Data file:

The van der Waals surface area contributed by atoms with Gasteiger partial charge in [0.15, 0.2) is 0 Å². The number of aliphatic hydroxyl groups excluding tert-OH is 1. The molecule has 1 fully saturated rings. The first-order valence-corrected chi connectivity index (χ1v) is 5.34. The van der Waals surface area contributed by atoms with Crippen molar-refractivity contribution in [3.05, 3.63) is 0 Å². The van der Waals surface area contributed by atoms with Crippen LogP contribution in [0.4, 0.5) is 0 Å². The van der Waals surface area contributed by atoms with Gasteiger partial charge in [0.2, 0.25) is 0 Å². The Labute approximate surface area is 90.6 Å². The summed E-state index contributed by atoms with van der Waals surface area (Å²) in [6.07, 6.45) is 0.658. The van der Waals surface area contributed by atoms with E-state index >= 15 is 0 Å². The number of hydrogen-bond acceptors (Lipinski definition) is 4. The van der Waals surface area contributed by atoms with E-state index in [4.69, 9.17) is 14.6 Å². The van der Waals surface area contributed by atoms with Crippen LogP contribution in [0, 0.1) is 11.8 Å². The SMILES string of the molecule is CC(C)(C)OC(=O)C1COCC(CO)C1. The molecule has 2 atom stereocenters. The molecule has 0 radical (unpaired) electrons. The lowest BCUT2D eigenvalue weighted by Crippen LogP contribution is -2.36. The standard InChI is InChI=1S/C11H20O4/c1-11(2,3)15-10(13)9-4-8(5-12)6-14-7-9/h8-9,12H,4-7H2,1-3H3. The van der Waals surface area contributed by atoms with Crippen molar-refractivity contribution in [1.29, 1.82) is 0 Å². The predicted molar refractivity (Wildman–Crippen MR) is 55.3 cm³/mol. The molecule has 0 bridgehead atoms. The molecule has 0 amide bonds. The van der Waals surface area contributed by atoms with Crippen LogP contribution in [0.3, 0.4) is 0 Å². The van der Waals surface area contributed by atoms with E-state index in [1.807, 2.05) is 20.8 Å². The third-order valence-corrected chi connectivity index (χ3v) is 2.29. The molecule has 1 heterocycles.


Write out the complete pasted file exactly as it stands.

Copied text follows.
The van der Waals surface area contributed by atoms with Gasteiger partial charge in [0.15, 0.2) is 0 Å². The number of aliphatic hydroxyl groups excluding tert-OH is 1. The molecule has 1 fully saturated rings. The first-order valence-corrected chi connectivity index (χ1v) is 5.34. The van der Waals surface area contributed by atoms with Crippen molar-refractivity contribution in [3.05, 3.63) is 0 Å². The van der Waals surface area contributed by atoms with Crippen LogP contribution in [0.4, 0.5) is 0 Å². The van der Waals surface area contributed by atoms with Gasteiger partial charge in [0.2, 0.25) is 0 Å². The Labute approximate surface area is 90.6 Å². The summed E-state index contributed by atoms with van der Waals surface area (Å²) in [6.07, 6.45) is 0.658. The van der Waals surface area contributed by atoms with E-state index >= 15 is 0 Å². The number of hydrogen-bond acceptors (Lipinski definition) is 4. The van der Waals surface area contributed by atoms with E-state index in [4.69, 9.17) is 14.6 Å². The van der Waals surface area contributed by atoms with Crippen LogP contribution in [0, 0.1) is 11.8 Å². The SMILES string of the molecule is CC(C)(C)OC(=O)C1COCC(CO)C1. The molecule has 2 atom stereocenters. The molecule has 0 radical (unpaired) electrons. The lowest BCUT2D eigenvalue weighted by Crippen LogP contribution is -2.36. The standard InChI is InChI=1S/C11H20O4/c1-11(2,3)15-10(13)9-4-8(5-12)6-14-7-9/h8-9,12H,4-7H2,1-3H3. The van der Waals surface area contributed by atoms with Crippen molar-refractivity contribution in [1.29, 1.82) is 0 Å². The predicted molar refractivity (Wildman–Crippen MR) is 55.3 cm³/mol. The molecule has 0 bridgehead atoms. The molecule has 0 amide bonds. The van der Waals surface area contributed by atoms with Crippen LogP contribution in [0.3, 0.4) is 0 Å². The van der Waals surface area contributed by atoms with E-state index in [1.807, 2.05) is 20.8 Å². The third-order valence-corrected chi connectivity index (χ3v) is 2.29. The molecule has 1 heterocycles.